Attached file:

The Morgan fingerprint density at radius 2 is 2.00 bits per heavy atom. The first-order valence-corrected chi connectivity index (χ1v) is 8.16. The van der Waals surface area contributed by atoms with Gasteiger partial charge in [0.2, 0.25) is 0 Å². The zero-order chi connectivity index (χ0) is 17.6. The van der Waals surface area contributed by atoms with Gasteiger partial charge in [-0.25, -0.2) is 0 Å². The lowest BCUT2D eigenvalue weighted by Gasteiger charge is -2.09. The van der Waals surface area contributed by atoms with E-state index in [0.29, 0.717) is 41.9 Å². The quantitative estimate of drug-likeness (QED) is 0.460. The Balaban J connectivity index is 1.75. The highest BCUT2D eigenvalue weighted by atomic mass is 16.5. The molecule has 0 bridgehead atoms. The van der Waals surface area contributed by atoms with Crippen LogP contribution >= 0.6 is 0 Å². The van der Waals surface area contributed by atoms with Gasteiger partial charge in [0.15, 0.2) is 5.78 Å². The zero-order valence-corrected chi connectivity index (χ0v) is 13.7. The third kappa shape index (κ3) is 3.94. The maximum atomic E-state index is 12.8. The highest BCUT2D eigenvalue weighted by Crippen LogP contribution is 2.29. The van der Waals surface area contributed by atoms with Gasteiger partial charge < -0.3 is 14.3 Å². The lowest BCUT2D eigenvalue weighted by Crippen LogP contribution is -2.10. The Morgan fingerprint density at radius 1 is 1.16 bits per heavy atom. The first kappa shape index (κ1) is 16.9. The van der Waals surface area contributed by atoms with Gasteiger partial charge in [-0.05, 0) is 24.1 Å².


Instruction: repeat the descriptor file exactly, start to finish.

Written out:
The Morgan fingerprint density at radius 2 is 2.00 bits per heavy atom. The first-order valence-corrected chi connectivity index (χ1v) is 8.16. The van der Waals surface area contributed by atoms with Gasteiger partial charge in [0.2, 0.25) is 0 Å². The zero-order chi connectivity index (χ0) is 17.6. The van der Waals surface area contributed by atoms with Gasteiger partial charge in [-0.25, -0.2) is 0 Å². The lowest BCUT2D eigenvalue weighted by Gasteiger charge is -2.09. The van der Waals surface area contributed by atoms with E-state index in [0.29, 0.717) is 41.9 Å². The quantitative estimate of drug-likeness (QED) is 0.460. The Balaban J connectivity index is 1.75. The highest BCUT2D eigenvalue weighted by atomic mass is 16.5. The molecule has 0 bridgehead atoms. The van der Waals surface area contributed by atoms with Crippen LogP contribution >= 0.6 is 0 Å². The van der Waals surface area contributed by atoms with Gasteiger partial charge in [0.15, 0.2) is 5.78 Å². The zero-order valence-corrected chi connectivity index (χ0v) is 13.7. The third kappa shape index (κ3) is 3.94. The maximum atomic E-state index is 12.8. The highest BCUT2D eigenvalue weighted by Crippen LogP contribution is 2.29. The van der Waals surface area contributed by atoms with Gasteiger partial charge < -0.3 is 14.3 Å². The lowest BCUT2D eigenvalue weighted by Crippen LogP contribution is -2.10. The Morgan fingerprint density at radius 1 is 1.16 bits per heavy atom. The first kappa shape index (κ1) is 16.9. The van der Waals surface area contributed by atoms with Gasteiger partial charge in [-0.05, 0) is 24.1 Å².